Topline numbers: The Navy Department, which includes the Marine Corps, would receive $230.8 billion, an increase of approximately $9.1 billion from the level Congress enacted for fiscal 2022. The Navy’s share of the request is $180.5 billion, up about $8 billion from the current level.
Major increases include a $1.9 billion boost to the Navy’s research and development efforts, a $2.6 billion jump in procurement, as well as a proposed $3.3 billion increase in operations and maintenance funding.
Shipbuilding: The Navy budget proposes $27.9 billion for shipbuilding, which includes purchasing nine new warships: two Virginia-class attack subs, two Arleigh Burke-class destroyers; one frigate; one amphibious assault ship; one amphibious transport dock ship; one oiler; and one towing, salvage and rescue ship.
The proposal is down from the 13 ships funded in fiscal 2022. The budget proposal includes $1.3 billion in what the service is calling “cost-to-complete funding” for ships from the previous fiscal year because of schedule delays related to the global pandemic.
The service is also proposing a $1.7 billion investment to improve shipyard infrastructure and to support the industrial base.
What’s being cut: The Navy proposal includes decommissioning 24 ships. Cut would be nine littoral combat ships, five cruisers, four dock landing ships, two Los Angeles-class attack submarines, two oilers and two expeditionary transport docks. Sixteen ships in the proposal would require a service-life waiver request.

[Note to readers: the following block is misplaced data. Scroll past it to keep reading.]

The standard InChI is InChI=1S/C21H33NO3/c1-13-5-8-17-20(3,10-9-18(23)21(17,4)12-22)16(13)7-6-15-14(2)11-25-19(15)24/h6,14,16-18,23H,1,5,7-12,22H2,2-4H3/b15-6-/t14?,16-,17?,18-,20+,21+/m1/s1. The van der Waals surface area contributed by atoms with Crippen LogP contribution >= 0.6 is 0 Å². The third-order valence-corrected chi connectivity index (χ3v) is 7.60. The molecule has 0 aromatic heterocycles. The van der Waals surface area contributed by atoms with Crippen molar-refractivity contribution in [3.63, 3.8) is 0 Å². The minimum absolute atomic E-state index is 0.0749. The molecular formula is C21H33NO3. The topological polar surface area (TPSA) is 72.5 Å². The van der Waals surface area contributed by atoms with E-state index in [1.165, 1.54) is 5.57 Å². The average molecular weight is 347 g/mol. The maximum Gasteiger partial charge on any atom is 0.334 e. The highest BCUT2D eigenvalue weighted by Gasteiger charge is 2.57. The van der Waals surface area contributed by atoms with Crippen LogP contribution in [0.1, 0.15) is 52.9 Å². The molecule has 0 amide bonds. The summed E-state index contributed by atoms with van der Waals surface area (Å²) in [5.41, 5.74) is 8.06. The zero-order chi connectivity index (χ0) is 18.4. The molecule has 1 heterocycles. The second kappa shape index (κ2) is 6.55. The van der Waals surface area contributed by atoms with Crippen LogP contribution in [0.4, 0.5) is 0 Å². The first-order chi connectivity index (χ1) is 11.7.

The service estimates that not having to fund the nine Freedom-class littoral combat ships would save $3.6 billion over the next five years. The Navy proposed to decommission ships from that class, instead of the Independence class, because of “huge challenges” related to the anti-submarine warfare mission package on the Lockheed Martin-built Freedom class.
Aircraft purchases: This is the first year the Navy plans to buy the MQ-25 carrier-based refueling drone. The service also announced a new fixed-wing trainer competition, called the multi-engine training system.
The Navy would purchase 13 carrier-based F-35C jets, down from 20 funded in the current year. The buy of the F-35B jump-jet variant would go down from 17 to 15 this year.
In all, the Navy plans to purchase 96 aircraft, down from 129 in fiscal 2022.
Overview: The Marine Corps is proposing a slightly larger budget request as Commandant Gen. David Berger aims to modernize and make a more expeditionary force.
Topline numbers: The Marine Corps’ share of the budget is $50.3 billion, nearly a 1.8 percent increase from the $49.5 billion enacted level this year.
The Corps would see growth in operations and maintenance, which would expand from $15.33 billion to $16.3 billion. Marine research and development funding would also increase from $2.9 billion to $3.1 billion. The procurement is getting approximately a 2 percent trim, from $12.5 billion to $12.2 billion.
Modernization initiatives: The Corps proposes boosting its network programs, which is a key component for Berger’s force design priorities.
The budget seeks $683 million for network-related programs, up from the current $553 million level.
The Marines are trimming back on long-range fires and F-35s in fiscal 2023. The service is requesting $4 billion in for long-range fires, organic precision fires, long-range unmanned surface vessels and F-35s, down from $5.2 billion in fiscal 2022, and $885 million for the Ground/Air Task-Oriented Radar, MQ-9 and light amphibious warship, down from $895 million in the current year.
The trim in the sensors and ships category delays light the amphibious warship program by two years, until fiscal 2025.